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Ex-MP: Cane belt resolution easy if parties knew governing laws

Problems and disputes within the sugar belts could easily be solved if the sector councillors and Fiji Sugar Corporation field officers were well versed with the laws that governed the
05 May 2017 16:16
Ex-MP: Cane belt resolution easy  if parties knew governing laws
Former MP, Gyan Singh, October 2012

Problems and disputes within the sugar belts could easily be solved if the sector councillors and Fiji Sugar Corporation field officers were well versed with the laws that governed the sugar industry.

Veisaru cane grower and former parliamentarian, Gyan Singh, said this would cut the number of disputes that ended up at the Sugar Industry Tribunal (SIT) and the Sugar Cane Growers Council (SCGC).

At the same time, Mr Singh said he had a lot of faith in the sugar industry saying “I know it will not die.”

Mr Singh made his submissions during the Standing Committee on Economic Affairs consultation on Bills 19-Reform of Sugar Cane Industry Bill 2016, and Bill 20 which is a Bill for an Act to amend the Sugar Cane Growers Fund Act (Cap. 207), at Veisaru Sanatan School in Ba yesterday.

“If a councillor in one sector knows the laws, and works with the FSC field officer, a lot of disputes can be solved at the farms while those that were difficult could then be set up for arbitration to the SIT,” Mr Singh said.

Among the 40 cane farmers or more who turned up there was general consensus and agreement that:

  •  the SIT should remain as it is and function independently without of any interference from anyone.
  •  the Sugar Cane Growers Council and its CEO, Sundresh Chetty, were carrying their duties well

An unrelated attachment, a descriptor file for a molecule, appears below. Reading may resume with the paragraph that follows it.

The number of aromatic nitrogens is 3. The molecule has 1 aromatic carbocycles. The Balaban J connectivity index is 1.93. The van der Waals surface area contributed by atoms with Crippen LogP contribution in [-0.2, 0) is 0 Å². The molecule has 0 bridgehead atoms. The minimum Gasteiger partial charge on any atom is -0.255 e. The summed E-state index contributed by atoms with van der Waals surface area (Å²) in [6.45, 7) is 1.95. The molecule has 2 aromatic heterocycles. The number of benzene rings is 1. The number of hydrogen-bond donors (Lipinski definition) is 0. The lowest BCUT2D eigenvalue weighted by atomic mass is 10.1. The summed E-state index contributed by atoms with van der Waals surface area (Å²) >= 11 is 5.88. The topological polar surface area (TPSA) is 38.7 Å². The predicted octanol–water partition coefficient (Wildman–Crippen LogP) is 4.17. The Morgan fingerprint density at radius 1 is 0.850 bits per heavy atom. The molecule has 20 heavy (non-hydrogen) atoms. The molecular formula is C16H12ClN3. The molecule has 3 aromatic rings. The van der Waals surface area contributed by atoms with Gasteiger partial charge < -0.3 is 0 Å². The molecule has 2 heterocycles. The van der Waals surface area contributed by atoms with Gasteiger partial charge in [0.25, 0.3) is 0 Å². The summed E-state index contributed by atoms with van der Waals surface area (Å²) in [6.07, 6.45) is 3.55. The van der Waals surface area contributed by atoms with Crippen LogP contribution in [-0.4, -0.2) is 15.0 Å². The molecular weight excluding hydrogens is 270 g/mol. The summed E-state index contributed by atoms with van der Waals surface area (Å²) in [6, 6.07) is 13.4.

•  should there be a SCGC elections for all 38 sectors, then only 12,000 active farmers from the total number of 16,000 should vote
  •  all disputes to follow the same procedure presently used and not to be sent to the Permanent Secretary for Sugar
  •  The Master Award to remain as it is with no changes
  •  The retention of Mill Area Committees as they see to the overall functioning of each particular mill

Mr Singh also raised the point in regards to the Sugar Research Institute of Fiji (SRIF) where he said their work could be diversified to include looking at the mechanisation of sugarcane farming.

“There is a need for qualified people who can teach the farmers’ children how to work the new mechanical harvesters and machines. This will curb the number of young men leaving the cane farms to find employment elsewhere,” he said.

Khalid Ali, of Varoko, said the council should refer all disputes to the tribunal. He also believes there should be more awareness done for farmers on the proposed changes to the Master Award. He also said all 38 councillors who were to be elected by the farmers should be screened first. Jain Kumar, of Rarawai, said there should be no nominees from Government.

Harun Sharma, of Naloto, said there was a lot of interference from Government in the cane industry and the farmers had little say.

He also submitted that the SRIF needed an expert like a scientist from overseas to run the organisation.

On the issue about the board of the Sugar Cane Growers Fund Authority be given powers to invest surplus funds in other areas, Mr Kumar believes this was a good idea.

He said the board should also be authorised to lend funds to farmers co-operatives to buy mechanical harvesters and other machines.

“The co-operatives have applied for loans but were told the board does not have the powers to lend money to such organisations,” he said.

Edited by Naisa Koroi

Feedback:  charles.chambers@fijisun.com.fj



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